All teachers know a certain type of student: the hibernator. This is the student who walks in and immediately puts down his his or her head, making it very clear they do not want to have anything to do with you, your lesson, or his classmates.
Active learning is worth the initial resistance, because it ensures that students are learning. Not only do administrators look to see whether teachers are engaging all students, it is an educator’s responsibility to reach them. These recommendations are a good starting point for teachers unfamiliar with active learning:
- Commit to using active learning and communicate confidently about it.
- Begin implementing these strategies early in the year. Make them a part of your expectations.
- Explain the reason for using active learning and how it benefits students.
- Frequently use this type of learning so students know you are serious; they will accept their roles more readily.
- Give clear directions. State the goal, time limits, procedures, and partner/group members’ names.
- Post instructions in a visible location for student reference.
- Divide students into pairs or groups yourself.
- Start with low-impact strategies like think-pair-share or in-class writing exercises.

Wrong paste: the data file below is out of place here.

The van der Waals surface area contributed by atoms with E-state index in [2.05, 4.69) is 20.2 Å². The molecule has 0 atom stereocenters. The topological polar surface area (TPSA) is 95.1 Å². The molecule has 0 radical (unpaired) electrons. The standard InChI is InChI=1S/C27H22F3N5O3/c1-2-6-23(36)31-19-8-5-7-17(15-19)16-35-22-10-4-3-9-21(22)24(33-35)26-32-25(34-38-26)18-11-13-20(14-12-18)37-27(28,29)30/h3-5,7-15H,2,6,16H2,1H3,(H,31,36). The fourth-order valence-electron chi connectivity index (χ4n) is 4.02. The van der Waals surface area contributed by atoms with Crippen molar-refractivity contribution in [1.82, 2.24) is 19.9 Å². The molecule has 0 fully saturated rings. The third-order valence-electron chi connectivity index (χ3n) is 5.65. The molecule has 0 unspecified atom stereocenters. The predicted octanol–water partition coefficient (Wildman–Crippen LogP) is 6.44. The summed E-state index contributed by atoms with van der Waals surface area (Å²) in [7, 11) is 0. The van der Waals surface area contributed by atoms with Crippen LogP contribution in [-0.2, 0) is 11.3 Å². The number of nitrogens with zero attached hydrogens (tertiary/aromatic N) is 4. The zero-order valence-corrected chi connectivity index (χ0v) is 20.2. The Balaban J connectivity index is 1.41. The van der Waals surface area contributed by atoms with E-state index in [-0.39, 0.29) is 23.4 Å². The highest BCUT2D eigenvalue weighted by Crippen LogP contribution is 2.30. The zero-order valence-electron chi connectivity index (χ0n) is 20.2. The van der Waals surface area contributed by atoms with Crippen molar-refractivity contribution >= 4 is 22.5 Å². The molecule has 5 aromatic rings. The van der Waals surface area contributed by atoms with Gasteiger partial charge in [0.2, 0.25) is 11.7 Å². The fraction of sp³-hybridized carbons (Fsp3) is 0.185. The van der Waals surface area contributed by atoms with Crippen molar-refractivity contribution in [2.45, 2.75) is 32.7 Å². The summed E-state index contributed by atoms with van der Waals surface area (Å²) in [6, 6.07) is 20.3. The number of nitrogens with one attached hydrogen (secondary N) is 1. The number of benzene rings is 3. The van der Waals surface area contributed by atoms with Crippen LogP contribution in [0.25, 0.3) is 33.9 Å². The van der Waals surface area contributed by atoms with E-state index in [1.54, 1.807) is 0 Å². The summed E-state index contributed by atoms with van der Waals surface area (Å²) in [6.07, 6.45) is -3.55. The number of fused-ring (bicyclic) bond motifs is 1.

- Then, move into more involved active learning activities.
The teachers also developed Interactive Learning Non-Negotiables, a model of 10 best practices used in every lesson, every day:
1. Essential Questions: Determine the lesson’s intended goal. Use one essential question per lesson that students must answer by the end of the lesson. Make sure the question is at the highest possible level of learning. To be effective, these queries should require analysis and application, an extended response, and cover multiple skills.
2. Activating Strategy: Get students actively thinking or connecting to that day’s material. Cochrane teachers often use video clips to immediately engage students by piquing their interest and then helping them connect to the lesson.